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The more things changeAuthor(s): Earl Finbar Murphy
Source: In: Dochinger, L. S.; Seliga, T. A., eds. Proceedings of the first international symposium on acid precipitation and the forest ecosystem; Gen. Tech. Rep. NE-23. Upper Darby, PA: U.S. Department of Agriculture, Forest Service, Northeastern Forest Experiment Station. 43-51
Publication Series: General Technical Report (GTR)
Station: Northeastern Research Station
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DescriptionIt is a truism for the living environment that life cannot sustain itself on its own wastes. The environment has self-cleansing properties which permit the dilution, reconstitution, and reuse by other natural processes of waste. These self-operative properties are what produces the flow of dynamic change that renews what is renewable within nature. The forces for renewal are powerful but they are not infinite. Already mankind has found the means to disrupt them in part and, unless steps are promptly taken to counteract the present trends, mankind will inadvertently and indifferently risk their total disruption.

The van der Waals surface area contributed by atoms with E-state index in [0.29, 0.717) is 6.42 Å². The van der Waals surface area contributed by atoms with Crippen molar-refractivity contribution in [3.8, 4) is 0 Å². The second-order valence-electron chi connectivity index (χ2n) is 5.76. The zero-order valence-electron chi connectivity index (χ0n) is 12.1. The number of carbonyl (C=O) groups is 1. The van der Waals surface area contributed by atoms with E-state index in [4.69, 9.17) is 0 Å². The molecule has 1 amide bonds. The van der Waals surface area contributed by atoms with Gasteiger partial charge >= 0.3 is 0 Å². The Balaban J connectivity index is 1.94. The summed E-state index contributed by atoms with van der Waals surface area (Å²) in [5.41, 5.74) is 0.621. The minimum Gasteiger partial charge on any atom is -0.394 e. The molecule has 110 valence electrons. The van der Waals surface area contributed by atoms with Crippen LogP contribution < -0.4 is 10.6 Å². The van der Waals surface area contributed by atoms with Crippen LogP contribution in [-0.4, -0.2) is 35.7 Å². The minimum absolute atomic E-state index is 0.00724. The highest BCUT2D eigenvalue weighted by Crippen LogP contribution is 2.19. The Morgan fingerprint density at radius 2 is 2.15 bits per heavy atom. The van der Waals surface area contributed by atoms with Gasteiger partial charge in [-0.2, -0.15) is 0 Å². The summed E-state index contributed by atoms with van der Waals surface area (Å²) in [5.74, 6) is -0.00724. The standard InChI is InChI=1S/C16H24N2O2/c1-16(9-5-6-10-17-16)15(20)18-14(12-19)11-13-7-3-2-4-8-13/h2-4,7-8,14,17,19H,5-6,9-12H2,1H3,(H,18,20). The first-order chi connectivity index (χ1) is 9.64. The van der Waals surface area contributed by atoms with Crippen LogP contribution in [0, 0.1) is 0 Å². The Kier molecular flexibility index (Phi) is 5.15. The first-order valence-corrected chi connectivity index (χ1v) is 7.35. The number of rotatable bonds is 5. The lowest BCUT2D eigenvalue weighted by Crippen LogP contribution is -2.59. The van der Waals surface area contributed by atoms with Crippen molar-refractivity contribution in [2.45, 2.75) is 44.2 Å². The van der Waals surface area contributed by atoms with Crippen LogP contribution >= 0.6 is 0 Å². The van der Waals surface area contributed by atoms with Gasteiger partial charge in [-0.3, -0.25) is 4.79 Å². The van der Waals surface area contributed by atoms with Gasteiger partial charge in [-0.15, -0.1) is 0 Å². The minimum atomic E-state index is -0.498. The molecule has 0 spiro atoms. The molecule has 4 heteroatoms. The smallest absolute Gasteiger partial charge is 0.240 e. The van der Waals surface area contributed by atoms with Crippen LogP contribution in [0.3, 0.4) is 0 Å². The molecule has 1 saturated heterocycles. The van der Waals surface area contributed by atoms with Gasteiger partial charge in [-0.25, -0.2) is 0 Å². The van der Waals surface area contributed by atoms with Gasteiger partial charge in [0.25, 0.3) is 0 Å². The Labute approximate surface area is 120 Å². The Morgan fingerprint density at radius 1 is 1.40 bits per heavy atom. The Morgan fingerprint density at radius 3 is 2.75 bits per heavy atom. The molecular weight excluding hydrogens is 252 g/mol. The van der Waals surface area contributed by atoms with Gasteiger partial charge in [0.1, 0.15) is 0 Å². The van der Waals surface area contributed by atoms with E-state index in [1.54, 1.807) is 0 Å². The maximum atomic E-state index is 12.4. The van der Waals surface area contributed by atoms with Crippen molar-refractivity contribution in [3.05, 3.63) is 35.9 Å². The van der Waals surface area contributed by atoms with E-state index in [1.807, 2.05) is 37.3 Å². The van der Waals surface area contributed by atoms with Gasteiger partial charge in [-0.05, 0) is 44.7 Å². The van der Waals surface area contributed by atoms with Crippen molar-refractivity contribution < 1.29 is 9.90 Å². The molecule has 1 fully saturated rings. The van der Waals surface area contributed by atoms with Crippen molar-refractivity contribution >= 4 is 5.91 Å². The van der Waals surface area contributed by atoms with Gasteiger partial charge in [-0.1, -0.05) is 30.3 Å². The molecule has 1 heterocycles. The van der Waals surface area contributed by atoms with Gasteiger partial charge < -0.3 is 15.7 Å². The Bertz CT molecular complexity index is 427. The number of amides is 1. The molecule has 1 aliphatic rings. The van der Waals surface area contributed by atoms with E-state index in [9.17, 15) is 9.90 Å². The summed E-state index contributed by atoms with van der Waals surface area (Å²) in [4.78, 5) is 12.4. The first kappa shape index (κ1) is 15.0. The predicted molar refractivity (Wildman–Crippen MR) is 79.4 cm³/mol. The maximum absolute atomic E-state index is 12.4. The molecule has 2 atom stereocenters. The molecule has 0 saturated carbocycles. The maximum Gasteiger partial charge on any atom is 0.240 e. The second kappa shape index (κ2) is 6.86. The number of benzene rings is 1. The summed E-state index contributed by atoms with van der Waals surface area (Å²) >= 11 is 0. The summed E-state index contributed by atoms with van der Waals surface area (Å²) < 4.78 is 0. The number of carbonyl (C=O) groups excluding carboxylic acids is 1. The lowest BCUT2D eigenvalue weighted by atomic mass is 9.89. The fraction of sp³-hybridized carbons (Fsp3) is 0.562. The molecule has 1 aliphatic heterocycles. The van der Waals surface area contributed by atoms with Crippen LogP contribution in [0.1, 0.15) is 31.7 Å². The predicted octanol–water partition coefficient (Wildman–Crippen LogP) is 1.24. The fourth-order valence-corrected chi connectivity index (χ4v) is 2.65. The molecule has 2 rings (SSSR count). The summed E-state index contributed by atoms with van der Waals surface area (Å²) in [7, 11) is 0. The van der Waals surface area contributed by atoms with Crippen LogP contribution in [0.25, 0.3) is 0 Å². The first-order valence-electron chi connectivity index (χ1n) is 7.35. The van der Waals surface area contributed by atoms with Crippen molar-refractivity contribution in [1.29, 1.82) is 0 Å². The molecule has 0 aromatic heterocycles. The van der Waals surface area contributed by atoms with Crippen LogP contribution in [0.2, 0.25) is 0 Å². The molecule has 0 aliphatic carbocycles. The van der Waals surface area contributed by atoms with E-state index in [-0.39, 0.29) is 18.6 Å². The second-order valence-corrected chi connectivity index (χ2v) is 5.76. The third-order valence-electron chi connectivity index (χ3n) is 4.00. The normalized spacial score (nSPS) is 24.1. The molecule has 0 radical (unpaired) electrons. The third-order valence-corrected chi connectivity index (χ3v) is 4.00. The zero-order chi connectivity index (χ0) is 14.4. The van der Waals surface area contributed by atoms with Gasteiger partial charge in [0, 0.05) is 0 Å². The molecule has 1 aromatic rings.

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CitationMurphy, Earl Finbar. 1976. The more things change. In: Dochinger, L. S.; Seliga, T. A., eds. Proceedings of the first international symposium on acid precipitation and the forest ecosystem; Gen. Tech. Rep. NE-23. Upper Darby, PA: U.S. Department of Agriculture, Forest Service, Northeastern Forest Experiment Station. 43-51
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